|Béla IV, King (?, November 1206 - 3 May 1270). – Hungarian king of the House of Árpád (1235-1270), first son of King András II (Endre, Andrew) and Princess Gertrud of Meran. As a child he witnessed the murder of his mother by disgruntled nobles, led by Bánk bán. Before his succession to the throne he bore the title “junior king” (ifjabb király) with jurisdiction over Slavonia and Transylvania. He married the daughter of Emperor Theodore Laskaris of Nikea, which caused him to fall out of his father’s favor.
In 1222, his father King András II (Endre, Andrew) was forced to issue an edict known as the Golden Bull (Aranybulla) that, among others, curtailed the powers of the king and church. This shocked the clergy and displeased the Pope. In fact, the Pope excommunicated András for the latter’s use of Moslems and Jewish moneylenders and for restricting the Church’s salt monopoly. The king was compelled to conclude a truce with the Pope by surrendering to the demands of the Church. Thus, the Hungarian clergy, under the protection of the papacy, managed to retain their power – for the time being.
When Béla IV succeeded to the throne in 1235, he faced grave difficulties and saw no other solution than the restoration of the former economic basis of royal power. He set up a commission charged with the task of revising grants of land and recovering alienated castles and crown lands. This attempt met with universal resistance. He also dismissed and imprisoned some of his father’s counselors. The estates of those who participated in the murder of his mother were confiscated. This poisoned relations between the king and the majority of the Hungarian ruling class with grave consequences that became evident during the subsequent Mongol-Tartar invasion in 1241.
A few years earlier, a Hungarian Dominican friar named Julianus traveled east to find Hungarians who had stayed behind in Bashkiria (Magna Hungaria) by the River Volga. There he learned that the Mongol hordes were advancing toward the West. Soon the news of the fall of Kiev reached Hungary. A Mongol invasion of Hungary looked imminent.
In 1237 the Mongols attacked the Cumanian tribes inhabiting an area between the rivers Dnieper and Dniester. Some of the Cumanians, led by their king, Kötöny, fled westward and asked permission to setztle in Hungary. Béla IV designated a district in the region between the Rivers Danube and Tisza for them in the hope that the Cumanian warriors would be loyal to him in his struggle with the barons. However, the Cumanian herdsmen soon clashed with the neighbouring farmers. The resulting animosity provided food for agitation and the barons were quick to turn it to their own advantage. They clamored for the expulsion of the Cumanians. The King however was reluctant to let the Cumanians be expelled as he received fresh news of the approach of the Mongol hordes.
At the last moment Béla lost the Cumanians. A mob incited by the barons murdered King Kötöny and the Cumanians left Hungary for the Balkans. A large number of barons looked on indifferently, even with hostility at the King’s efforts to rally resitance when the Mongol hordes reached the frontiers of Hungary. Apart from the prelates only few barons led their soldiers to the king’s standard.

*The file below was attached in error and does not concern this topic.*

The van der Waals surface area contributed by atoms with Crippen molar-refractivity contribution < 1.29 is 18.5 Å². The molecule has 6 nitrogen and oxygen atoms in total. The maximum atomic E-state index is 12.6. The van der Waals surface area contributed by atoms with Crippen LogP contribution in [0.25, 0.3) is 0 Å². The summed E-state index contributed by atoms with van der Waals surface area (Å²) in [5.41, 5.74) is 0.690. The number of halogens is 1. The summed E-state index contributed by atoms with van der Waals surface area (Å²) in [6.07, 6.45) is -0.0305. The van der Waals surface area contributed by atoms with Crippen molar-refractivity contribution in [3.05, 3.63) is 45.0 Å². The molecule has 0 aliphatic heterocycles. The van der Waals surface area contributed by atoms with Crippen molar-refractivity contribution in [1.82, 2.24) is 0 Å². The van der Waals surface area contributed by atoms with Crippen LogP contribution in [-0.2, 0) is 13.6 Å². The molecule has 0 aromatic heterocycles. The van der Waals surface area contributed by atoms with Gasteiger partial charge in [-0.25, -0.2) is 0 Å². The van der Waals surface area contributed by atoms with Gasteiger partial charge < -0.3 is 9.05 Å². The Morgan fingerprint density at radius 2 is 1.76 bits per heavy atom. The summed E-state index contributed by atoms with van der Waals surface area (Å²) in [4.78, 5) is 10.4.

The Mongols entered Hungary from three directions in 1241. From Poland in the north, Transylvania in the east, while the main body of the Mongol forces led by Batu Khan entered from the northeast through the Verecke Pass in the Carpathians. It was only after Batu Khan defeated the army of Palatine Dénes (Denis) Tomaj that he was able to muster sufficient forces to march toward Pest with all his armies united. The Battle of Mohi on the banks of the River Sajó resulted in a decisive defeat of the badly organized Hungarian army. With just a handful of troops the King fled to Prince Frederick of Austria. Frederick, instead of giving him assistance, took him prisoner. He released him for a large ransom and occupied three western Hungarian counties. From the Pope the King received no assistance other than words of encouragement. In the meantime the enemy plundered and destroyed the country. When the Mongol-Tartars crossed the frozen Danube River the king fled to Spalato (now Split) on the Dalmatian coast, and later to the Island of Trau. Only after the Mongol hordes had left the ruined country in 1242 did the king’s skills as statesman emerge: together with the nobility he started to rebuild his devastated realm. He modified his political stance toward the noblemen and through large donations of land to the counselors, began the reconstruction of the cities and built stonewalled forts in anticipation of the returning enemy. He struck a peace with the Cumanians and used family alliances towards strengthening the country’s defenses. In 1245 he married off his son István (Stephen) V “the younger king” to Elizabeth, daughter of the princely Cumanian family. His daughter Anna became the wife of Prince Rotislav of Csernigov. His daughter Ilona (Blessed Jolanta) became the wife of the ruler of Halics, while his other daughter Kinga (Kunigunda) married Boleslav, the Polish Prince of Krakow. Pope John Paul II beatified Kinga on 16 June 1999.
Béla later defeated the Austrian Prince Frederick and installed his son István as ruler of Styria. In the latter part of his life there was a conflict with his son István. Jointly with his two sons an important edict was declared whereby they installed as nobles those who were in the ‘servant’ role attending to the king. He spent his last days with his daughter Margit (St. Margaret – Szent Margit of Hungary) in a monastery on the Island of the Hares (today’s Margaret Island – Margit Sziget) of Budapest) and was buried by the Franciscans of Eger. – B: 0883, 1133, T: 3312.→Árpád, House of; András II, King; Golden Bull; Julianus, Friar; Mongol-Tartar Invasion.
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